The Russian Ruble

The ruble is the currency that Russians use. In Russian, the word “ruble” is pronounced a lot like it is in English, but it has a soft /l/ at the end: рубль [rublʲ] (listen).

The ruble is divided into 100 kopeks. A kopek (Russian: копе́йка [kɐˈpʲejkə] (listen) is pretty much worthless in modern times, much like our pennies. Instead, small dominations of rubles are minted as coins. There are coins for 1 ruble, 2 rubles, 5 rubles, and 10 rubles.

Saying the price of something in rubles is pretty easy in Russian. All you have to remember is that all nouns change to their singular genitive form with numbers 2, 3, and 4, and they change to their plural genitive form with numbers 5 and above. рубль is a masculine noun, therefore in the genitive case its endings are -я (singular) and -ей (plural).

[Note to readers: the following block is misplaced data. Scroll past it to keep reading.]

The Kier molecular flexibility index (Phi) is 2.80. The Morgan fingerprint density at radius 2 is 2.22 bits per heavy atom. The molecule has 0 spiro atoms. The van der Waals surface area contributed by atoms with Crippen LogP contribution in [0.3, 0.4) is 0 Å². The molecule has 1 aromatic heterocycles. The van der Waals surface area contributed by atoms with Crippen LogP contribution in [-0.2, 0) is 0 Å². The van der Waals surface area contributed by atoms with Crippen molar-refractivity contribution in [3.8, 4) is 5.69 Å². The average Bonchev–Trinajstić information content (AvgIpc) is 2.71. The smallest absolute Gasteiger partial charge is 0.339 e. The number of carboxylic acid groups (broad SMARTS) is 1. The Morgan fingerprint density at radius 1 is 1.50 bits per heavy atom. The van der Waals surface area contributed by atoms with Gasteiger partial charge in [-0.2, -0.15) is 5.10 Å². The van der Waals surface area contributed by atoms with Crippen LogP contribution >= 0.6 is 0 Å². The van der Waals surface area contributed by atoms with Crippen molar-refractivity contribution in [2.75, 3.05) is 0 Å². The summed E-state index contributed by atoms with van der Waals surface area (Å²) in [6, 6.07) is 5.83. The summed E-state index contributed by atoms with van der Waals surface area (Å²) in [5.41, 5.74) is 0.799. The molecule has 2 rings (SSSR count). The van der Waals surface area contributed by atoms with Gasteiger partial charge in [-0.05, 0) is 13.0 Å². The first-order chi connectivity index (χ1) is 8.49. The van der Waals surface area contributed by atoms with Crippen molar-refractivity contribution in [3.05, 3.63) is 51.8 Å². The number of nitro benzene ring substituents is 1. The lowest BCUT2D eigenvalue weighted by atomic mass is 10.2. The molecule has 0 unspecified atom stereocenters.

1 ruble (оди́н) рубль
2 rubles два рубля́
3 rubles три рубля́
4 rubles четы́ре рубля́
5 rubles пять рубле́й
10 rubles де́сять рубле́й
1000 rubles ты́сяча рубле́й

The official symbol for the ruble is the Cyrillic letter <р> with a horizontal stroke: ₽. There has not always been an official symbol for the ruble. There was no symbol during the Russian Empire or the Soviet Union. The current symbol was made official in 2013 by the Central Bank of Russia. It is common to see an abbreviation (руб.) instead of the symbol.

Below are images of some coins and banknotes in circulation. Click to see full image.

50 kopeks front
50 kopeks back
50 rubles front
50 rubles back
1 ruble front
1 ruble back
5000 rubles front
5000 rubles back

At the time of this post, 1 US dollar was equal to around 50 rubles.

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